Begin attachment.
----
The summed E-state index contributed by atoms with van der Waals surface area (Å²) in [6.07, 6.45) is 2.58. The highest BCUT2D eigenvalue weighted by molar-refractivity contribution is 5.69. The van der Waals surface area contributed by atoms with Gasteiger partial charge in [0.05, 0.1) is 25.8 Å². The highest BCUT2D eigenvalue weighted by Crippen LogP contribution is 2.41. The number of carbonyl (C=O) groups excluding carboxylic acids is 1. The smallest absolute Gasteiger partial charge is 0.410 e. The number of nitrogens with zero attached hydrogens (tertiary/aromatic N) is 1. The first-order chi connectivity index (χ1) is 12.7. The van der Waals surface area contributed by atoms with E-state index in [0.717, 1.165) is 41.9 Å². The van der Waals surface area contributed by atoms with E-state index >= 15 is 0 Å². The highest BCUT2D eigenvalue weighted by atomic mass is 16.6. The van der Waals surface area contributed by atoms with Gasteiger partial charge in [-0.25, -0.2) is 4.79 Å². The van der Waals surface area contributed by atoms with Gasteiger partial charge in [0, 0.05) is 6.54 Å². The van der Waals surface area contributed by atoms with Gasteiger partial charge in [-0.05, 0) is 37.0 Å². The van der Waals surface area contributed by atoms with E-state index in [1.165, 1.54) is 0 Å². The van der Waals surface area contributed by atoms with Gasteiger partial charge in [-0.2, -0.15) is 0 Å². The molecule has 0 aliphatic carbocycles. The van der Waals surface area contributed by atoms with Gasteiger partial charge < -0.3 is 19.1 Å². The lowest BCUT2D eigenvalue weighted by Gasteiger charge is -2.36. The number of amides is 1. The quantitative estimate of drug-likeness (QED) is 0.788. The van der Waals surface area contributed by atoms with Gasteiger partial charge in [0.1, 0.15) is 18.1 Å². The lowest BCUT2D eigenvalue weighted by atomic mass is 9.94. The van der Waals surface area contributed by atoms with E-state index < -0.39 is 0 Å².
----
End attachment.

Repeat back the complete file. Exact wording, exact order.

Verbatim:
The summed E-state index contributed by atoms with van der Waals surface area (Å²) in [6.07, 6.45) is 2.58. The highest BCUT2D eigenvalue weighted by molar-refractivity contribution is 5.69. The van der Waals surface area contributed by atoms with Gasteiger partial charge in [0.05, 0.1) is 25.8 Å². The highest BCUT2D eigenvalue weighted by Crippen LogP contribution is 2.41. The number of carbonyl (C=O) groups excluding carboxylic acids is 1. The smallest absolute Gasteiger partial charge is 0.410 e. The number of nitrogens with zero attached hydrogens (tertiary/aromatic N) is 1. The first-order chi connectivity index (χ1) is 12.7. The van der Waals surface area contributed by atoms with E-state index in [0.717, 1.165) is 41.9 Å². The van der Waals surface area contributed by atoms with E-state index >= 15 is 0 Å². The highest BCUT2D eigenvalue weighted by atomic mass is 16.6. The van der Waals surface area contributed by atoms with Gasteiger partial charge in [-0.25, -0.2) is 4.79 Å². The van der Waals surface area contributed by atoms with Gasteiger partial charge in [0, 0.05) is 6.54 Å². The van der Waals surface area contributed by atoms with Gasteiger partial charge in [-0.05, 0) is 37.0 Å². The van der Waals surface area contributed by atoms with E-state index in [1.165, 1.54) is 0 Å². The van der Waals surface area contributed by atoms with Gasteiger partial charge in [-0.2, -0.15) is 0 Å². The molecule has 0 aliphatic carbocycles. The van der Waals surface area contributed by atoms with Gasteiger partial charge < -0.3 is 19.1 Å². The lowest BCUT2D eigenvalue weighted by Gasteiger charge is -2.36. The number of amides is 1. The quantitative estimate of drug-likeness (QED) is 0.788. The van der Waals surface area contributed by atoms with Gasteiger partial charge in [0.1, 0.15) is 18.1 Å². The lowest BCUT2D eigenvalue weighted by atomic mass is 9.94. The van der Waals surface area contributed by atoms with E-state index < -0.39 is 0 Å².